Journal of Interdisciplinary History 33.1 (2002) 99-100
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Social Science and the Politics of Modern Jewish Identity
Social Science and the Politics of Modern Jewish Identity. By Mitchell B. Hart (Stanford, Stanford University Press, 2000) 340 pp. $55.00
Hart has made a significant contribution to European Jewish history, to the social scientific study of Jews, and to the intellectual history of the social sciences in his innovative study of the politics of modern Jewish identity within the newly developed field of Jewish social sciences. Hart defines his approach to statistics as "constructivist," because he does not write about the history of statistical studies as much as he studies the narratives encoded in debates about, for example, Jewish falling birthrates and occupations.
The modern bourgeois nation-state created questions about the nature of Jews' identity as "folk," race, or religion. By the late nineteenth century, scientific antisemitism vied with Zionism and liberalism to offer alternative responses to how Jews should live as citizens within modern society. The rise of a Jewish social science was a fascinating, and little explored, setting in which these debates were played out and of which methods became a central component. Hart charts these debates within the institutes, journals, and Zionist conferences that used descriptive statistics as a crucial weapon in waging a campaign for one or another form of Jewish politics.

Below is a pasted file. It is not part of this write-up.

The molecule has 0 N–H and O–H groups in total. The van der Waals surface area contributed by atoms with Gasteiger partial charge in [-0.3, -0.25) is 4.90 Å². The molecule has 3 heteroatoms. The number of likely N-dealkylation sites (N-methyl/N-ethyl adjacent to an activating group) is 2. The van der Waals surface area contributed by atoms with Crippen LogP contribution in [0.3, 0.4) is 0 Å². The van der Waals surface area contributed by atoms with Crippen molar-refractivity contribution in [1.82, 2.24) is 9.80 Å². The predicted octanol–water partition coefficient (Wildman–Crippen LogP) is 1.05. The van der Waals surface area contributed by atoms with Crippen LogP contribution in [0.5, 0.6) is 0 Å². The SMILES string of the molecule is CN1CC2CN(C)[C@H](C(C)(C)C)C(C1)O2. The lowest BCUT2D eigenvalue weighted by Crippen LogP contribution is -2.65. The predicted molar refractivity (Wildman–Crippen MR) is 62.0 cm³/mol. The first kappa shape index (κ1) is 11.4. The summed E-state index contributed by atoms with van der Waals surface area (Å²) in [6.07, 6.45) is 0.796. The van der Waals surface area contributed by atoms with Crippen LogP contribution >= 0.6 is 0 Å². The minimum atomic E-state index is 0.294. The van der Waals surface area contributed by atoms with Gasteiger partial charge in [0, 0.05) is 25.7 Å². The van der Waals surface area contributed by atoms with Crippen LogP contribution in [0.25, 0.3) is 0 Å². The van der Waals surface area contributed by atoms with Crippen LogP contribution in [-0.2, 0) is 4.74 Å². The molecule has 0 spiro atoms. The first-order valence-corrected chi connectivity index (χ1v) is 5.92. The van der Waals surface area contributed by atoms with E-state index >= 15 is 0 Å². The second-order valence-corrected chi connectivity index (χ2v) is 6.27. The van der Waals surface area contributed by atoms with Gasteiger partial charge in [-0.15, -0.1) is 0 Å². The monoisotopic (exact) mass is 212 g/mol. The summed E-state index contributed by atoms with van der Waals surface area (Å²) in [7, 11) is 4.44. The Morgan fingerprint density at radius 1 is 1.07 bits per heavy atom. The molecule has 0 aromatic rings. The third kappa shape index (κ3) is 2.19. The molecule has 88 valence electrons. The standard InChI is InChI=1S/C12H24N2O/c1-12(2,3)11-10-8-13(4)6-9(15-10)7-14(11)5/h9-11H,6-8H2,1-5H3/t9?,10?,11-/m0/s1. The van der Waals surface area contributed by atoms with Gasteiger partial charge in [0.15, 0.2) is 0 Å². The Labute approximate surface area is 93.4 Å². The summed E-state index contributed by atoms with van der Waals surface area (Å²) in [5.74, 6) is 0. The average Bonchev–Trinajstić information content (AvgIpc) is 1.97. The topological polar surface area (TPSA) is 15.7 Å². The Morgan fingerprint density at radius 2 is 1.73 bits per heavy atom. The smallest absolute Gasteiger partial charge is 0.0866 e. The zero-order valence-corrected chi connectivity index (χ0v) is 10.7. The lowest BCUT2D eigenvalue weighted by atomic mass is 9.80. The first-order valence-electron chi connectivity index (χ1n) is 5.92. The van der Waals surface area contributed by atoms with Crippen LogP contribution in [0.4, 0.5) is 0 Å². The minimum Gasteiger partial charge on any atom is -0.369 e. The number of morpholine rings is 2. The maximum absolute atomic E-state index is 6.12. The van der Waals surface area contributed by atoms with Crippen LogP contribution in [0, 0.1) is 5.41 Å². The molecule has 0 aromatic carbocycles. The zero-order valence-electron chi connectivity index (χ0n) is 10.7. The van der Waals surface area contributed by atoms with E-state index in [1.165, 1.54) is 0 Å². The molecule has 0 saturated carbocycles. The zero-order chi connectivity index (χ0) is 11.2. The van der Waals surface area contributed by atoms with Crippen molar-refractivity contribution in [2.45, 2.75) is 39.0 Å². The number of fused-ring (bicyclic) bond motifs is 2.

The lives of Western European Jews underwent dramatic changes during the late nineteenth and early twentieth centuries—chief among them being declining birthrates and increasing mental illness, suicide, crime, and intermarriage. History, anthropology, and nascent statistical studies were all engaged in explaining these developments. Antisemitic "scientists" and politicians drew on these social realities to advance their claims that Jews were racially inferior and diseased, incapable of integrating into "normal" European nations. Zionists argued that these conditions [End Page 99] were caused by history and environment, and that, within their own nations, Jews would be restored to "normality." Integrationists saw in these same conditions the effects of the social transitions of immigration, urbanization, and modernization, arguing that, with time, Jews would fully acculturate and become successful citizens of Western Europe.
Hart examines these debates among researchers in order to illumine competing theories of modern Jewish identity. His investigation ranges from Berlin's Institute for Jewish Statistics, founded in 1902, to the researchers throughout Europe and the United States who collect, interpret, and debate the relevant data. He carefully links the rise of Jewish social science to Zionism as a political movement, and his analysis of the political controversies makes clear why Zionists were drawn to statistical studies.
Hart effectively argues that the field of Jewish statistics could not disentangle its assumptions from those that shaped most of the sociological studies of the period. Hence, Jewish researchers internalized some of the racism and normative biases of European social sciences. The language of "pathology" and normality often trapped Jewish thinkers in judgments about normal and abnormal behavior in their fight against antisemitism and their attempt to demonstrate Jews' fitness for citizenship and to provide models for Jewish life.
University of Minnesota